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SHAME, as one of the self-conscious emotions, differs from what have been called the primary emotions because it comes about through self-reflection. While primary emotions require a self to experience the state (Lewis and Michalson, 1983), self-conscious emotions require a self both to produce the state and then to experience it. For example, a loud noise may put me in a state of fright. But to experience this state, I need to be aware of my state of fright. To be in a state of shame I must compare my action against some standard, either my own or someone else’s. My failure , relative to the standard, results in a state of shame. Once in the state, I may or may not experience it. To experience it depends on whether I focus my attention on my state. Again, this requires consciousness. Others have suggested that the state of shame can be produced in a more automatic fashion, one that does not require objective self-awareness. Consider the case of a 30-month-old child who has a bowel movement in his pants. We could assume that this event automatically causes a state of shame; that is, that there is some connection between the bowel movement and shame. Alternatively, we could think of shame as the consequence of what the child was thinking, either about the accident or about his parent’s response to it. In my work, I have focused on the latter explanation, because I believe that most examples of shame-eliciting events cannot readily be explained by an automatic process. Consider another example, this time involving adults. A man asks an acquaintance who claims to be well read if he has read Joyce Carol Oates’s latest novel. The well-read friend has not read the Oates book, but answers that he has read it in order to maintain his repSOCIAL RESEARCH, Vol. 70, No. 4 (Winter 2003) The Role of the Self in Shame MICHAEL LEWIS utation for being cultured. In other words, he lies so as not to be shamed by his lack of knowledge. Clearly, here the event leading to a state of shame has to do with how the second man thinks rather than with some automatic process. The confusion may reside not in the nature of the process but in the likelihood that some events lead to the state of shame more readily than others, perhaps because they are more likely to elicit specific thoughts than are others. Toilet accidents are more likely than knowledge gaps to lead to disapproval from others. The suggestion of prototypicality with regard to shame-eliciting events must rest on the assumption that certain events lead to a shame state because they are more likely than others to lead to shameproducing thoughts. But in most discussions these factors have remained somewhat confused. For example, Darwin’s argument illustrates the confusion. He believed that blushing could be produced in some automatic fashion by drawing attention to a particular part of the person: attention to the face would cause the face to blush. But Darwin also believed that blushing was caused by how we appear to others—as he put it, “the thinking about others thinking of us . . . excites a blush” (Darwin, 1965 [1872]: 325). His observation about blushing and shame indicates his concern with two issues: the issue of appearance and the issue of consciousness . In his model of blushing, the personal appearance of the individual and the consciousness that others were attending to it were the critical elements. Darwin repeatedly made the point that shame depends on sensitivity to the opinion of others, whether good or bad. Thus, self-conscious emotions require the organism’s own sensitivity. Even so, Darwin repeatedly returned to the point that shame is specifically related to external appearance . Darwin did not distinguish between embarrassment and shame, but he did point out that pride, admiration, and even disapproval can cause blushing! He was quite specific in this regard. Somehow, personal appearance, and not moral conduct, was what produced blushing. 1182 SOCIAL RESEARCH Darwin’s description of shame and guilt indicates that he saw them as distinguished by their eliciting events, although...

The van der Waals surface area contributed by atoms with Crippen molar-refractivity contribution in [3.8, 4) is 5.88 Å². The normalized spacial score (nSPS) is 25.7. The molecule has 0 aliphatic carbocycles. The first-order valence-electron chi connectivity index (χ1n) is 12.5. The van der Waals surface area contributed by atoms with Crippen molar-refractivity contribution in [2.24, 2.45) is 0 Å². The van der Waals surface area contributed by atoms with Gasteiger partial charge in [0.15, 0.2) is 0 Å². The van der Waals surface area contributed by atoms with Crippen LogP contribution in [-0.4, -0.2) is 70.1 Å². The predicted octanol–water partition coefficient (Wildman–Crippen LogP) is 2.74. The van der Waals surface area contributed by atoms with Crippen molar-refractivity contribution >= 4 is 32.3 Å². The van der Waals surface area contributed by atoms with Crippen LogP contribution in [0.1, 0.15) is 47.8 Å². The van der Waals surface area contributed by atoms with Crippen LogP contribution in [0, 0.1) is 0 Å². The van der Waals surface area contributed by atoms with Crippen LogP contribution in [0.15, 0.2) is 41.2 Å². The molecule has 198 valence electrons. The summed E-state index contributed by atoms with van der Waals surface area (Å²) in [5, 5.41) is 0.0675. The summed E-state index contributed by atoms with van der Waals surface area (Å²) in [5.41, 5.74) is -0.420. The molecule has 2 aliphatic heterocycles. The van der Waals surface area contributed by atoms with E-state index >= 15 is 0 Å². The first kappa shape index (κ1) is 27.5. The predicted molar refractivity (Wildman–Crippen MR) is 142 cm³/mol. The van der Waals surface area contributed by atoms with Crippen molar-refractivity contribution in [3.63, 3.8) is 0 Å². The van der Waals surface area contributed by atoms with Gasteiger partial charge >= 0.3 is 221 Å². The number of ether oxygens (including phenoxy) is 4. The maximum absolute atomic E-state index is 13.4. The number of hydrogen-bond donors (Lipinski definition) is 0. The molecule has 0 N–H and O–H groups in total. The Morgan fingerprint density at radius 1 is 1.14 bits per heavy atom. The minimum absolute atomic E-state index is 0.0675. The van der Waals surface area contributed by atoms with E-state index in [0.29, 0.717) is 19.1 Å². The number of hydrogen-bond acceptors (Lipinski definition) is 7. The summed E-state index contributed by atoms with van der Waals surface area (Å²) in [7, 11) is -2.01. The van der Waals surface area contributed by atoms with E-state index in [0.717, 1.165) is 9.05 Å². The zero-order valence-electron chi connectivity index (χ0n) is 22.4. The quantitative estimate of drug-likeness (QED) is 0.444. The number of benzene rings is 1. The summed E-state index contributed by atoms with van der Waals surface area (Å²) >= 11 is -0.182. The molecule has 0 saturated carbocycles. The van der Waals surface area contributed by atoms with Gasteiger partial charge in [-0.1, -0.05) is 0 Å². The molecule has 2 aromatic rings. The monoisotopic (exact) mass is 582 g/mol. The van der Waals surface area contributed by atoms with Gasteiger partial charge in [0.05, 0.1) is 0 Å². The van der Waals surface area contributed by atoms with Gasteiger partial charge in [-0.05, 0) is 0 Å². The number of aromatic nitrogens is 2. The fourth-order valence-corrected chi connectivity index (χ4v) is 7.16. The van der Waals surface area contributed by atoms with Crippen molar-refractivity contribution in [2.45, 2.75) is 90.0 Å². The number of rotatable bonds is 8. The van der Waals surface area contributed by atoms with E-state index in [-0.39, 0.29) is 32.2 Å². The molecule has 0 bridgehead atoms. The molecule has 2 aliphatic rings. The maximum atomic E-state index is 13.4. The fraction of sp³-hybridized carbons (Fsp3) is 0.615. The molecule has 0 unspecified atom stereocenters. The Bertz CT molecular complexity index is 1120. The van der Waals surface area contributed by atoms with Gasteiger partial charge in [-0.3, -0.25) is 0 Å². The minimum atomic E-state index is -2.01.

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Additional Information

ISSN
1944-768X
Print ISSN
0037-783X
Pages
pp. 1181-1204
Launched on MUSE
2015-04-01
Open Access
No
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